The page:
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Scientists Just Discovered a Bunch of Medical Uses for Scorpion Venom

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By Elias Marat

Researchers in Mexico and the U.S. have made the stunning discovery that venom from a scorpion native to Eastern Mexico is highly effective at killing deadly bacteria, including those that cause staph infections and tuberculosis (TB).

Thousands of animal species ranging from spiders to wasps, snakes, fish and frogs have venom that can cause mild irritations, induce hallucinations, or even kill adult humans. However, these latest findings highlight the potent ability of toxins from venomous creatures such as snakes, scorpions and snails to provide natural antidotes to bacterial infections.

A team of scientists from California’s Stanford University and the National Autonomous University of Mexico (UNAM), who published their findings this week, found that not only does the Diplocentrus melici scorpion’s venom not cause harm to human tissue, but its two key color-changing compounds can also be synthesized in a lab and used to destroy staphylococcus and drug-resistant tuberculosis bacteria.

Lourival Possani, a professor of molecular medicine at UNAM’s Institute of Biotechnology, has spent 45 years searching for the identification of compounds with pharmacological potential within scorpion poison. His group has previously discovered potent natural antibiotics, insecticides and antimalarial agents in the arachnid’s venom.

However, the doctor told La Jornada that it is exceedingly difficult to find the insects, which can only be found during the rainy season. During the dry season, the scorpions burrow underground. The simple act by Possani’s team of capturing a few specimens of D. melici was difficult enough, let alone extracting and identifying the key compounds in the scorpion’s venom.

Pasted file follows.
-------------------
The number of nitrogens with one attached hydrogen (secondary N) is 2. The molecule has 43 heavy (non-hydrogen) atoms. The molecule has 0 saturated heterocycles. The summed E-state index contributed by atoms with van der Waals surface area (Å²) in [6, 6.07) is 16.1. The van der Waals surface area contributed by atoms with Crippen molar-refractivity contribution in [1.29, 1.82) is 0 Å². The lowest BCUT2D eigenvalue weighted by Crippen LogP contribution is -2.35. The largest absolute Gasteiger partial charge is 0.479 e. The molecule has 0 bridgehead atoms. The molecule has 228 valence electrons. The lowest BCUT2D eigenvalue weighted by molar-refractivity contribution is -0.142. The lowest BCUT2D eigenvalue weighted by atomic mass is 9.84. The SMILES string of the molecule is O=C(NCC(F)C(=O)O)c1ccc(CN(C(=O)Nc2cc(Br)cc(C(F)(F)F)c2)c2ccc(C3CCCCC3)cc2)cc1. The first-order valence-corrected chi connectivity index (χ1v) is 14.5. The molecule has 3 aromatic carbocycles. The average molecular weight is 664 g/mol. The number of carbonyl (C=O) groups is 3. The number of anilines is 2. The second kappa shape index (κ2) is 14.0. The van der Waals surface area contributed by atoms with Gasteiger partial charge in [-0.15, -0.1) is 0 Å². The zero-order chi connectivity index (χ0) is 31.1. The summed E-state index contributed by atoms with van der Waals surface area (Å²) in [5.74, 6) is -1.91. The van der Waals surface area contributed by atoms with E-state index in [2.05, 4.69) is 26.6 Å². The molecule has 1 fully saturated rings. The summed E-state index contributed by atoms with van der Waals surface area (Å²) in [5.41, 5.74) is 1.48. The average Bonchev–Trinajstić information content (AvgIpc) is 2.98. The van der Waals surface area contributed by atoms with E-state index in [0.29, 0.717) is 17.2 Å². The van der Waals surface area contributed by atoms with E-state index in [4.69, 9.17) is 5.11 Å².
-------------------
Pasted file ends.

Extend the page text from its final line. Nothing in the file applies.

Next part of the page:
To extract or “milk” the venom from the scorpions, researchers applied a mild electric stimulus to their tails. After doing so, the venom turned into a brownish color once exposed to air.

Richard Zare, a senior study author who led the group of chemists from Stanford and has a reputation for identifying and synthesizing chemicals, explained:

We only had 0.5 microliters of the venom to work with. This is 10 times less than the amount of blood a mosquito will suck in a single serving.

After performing a number of highly sensitive tests, the research teams identified the two chemical compounds of 1,4-benzoquinone as those responsible for the change in color. Each of the compounds turned a different color, with one turning blue and the other turning red the moment they came in contact with air.

With the compounds’ structures confirmed, the Stanford team was able to begin recreating synthetic versions in their lab. Zare said:

By volume, scorpion venom is one of the most precious materials in the world. It would costs $39 million to produce a gallon of it.

If you depended only on scorpions to produce it, nobody could afford it, so it’s important to identify what the critical ingredients are and be able to synthesize them.

A batch of the synthesized benzoquinones was then shipped to Mexico City, where it was tested by pathologist Rogelio Hernandez-Pando of the Salvador Zubirán National Institute of Health Sciences and Nutrition.

In lab tests, Hernández-Pando’s group discovered that the red compound was a potent killer of the highly infectious staphylococcus bacteria, while the blue compound was lethal to normal and multi-drug-resistant strains of tuberculosis-causing bacteria.

Zare explained:

We found that these compounds killed bacteria, but then the question became ‘Will it kill you, too?’ … And the answer is no: Hernández-Pando’s group showed that the blue compound kills tuberculosis bacteria but leaves the lining of the lungs in mice intact.

While plenty of work still needs to be done before we see drugs that can effectively treat TB and staph infections, the results of this work—published Monday in the peer-reviewed journal Proceedings of the National Academy of Sciences—show the potential of using the D. melici scorpion for good.

By Elias Marat | Creative Commons |

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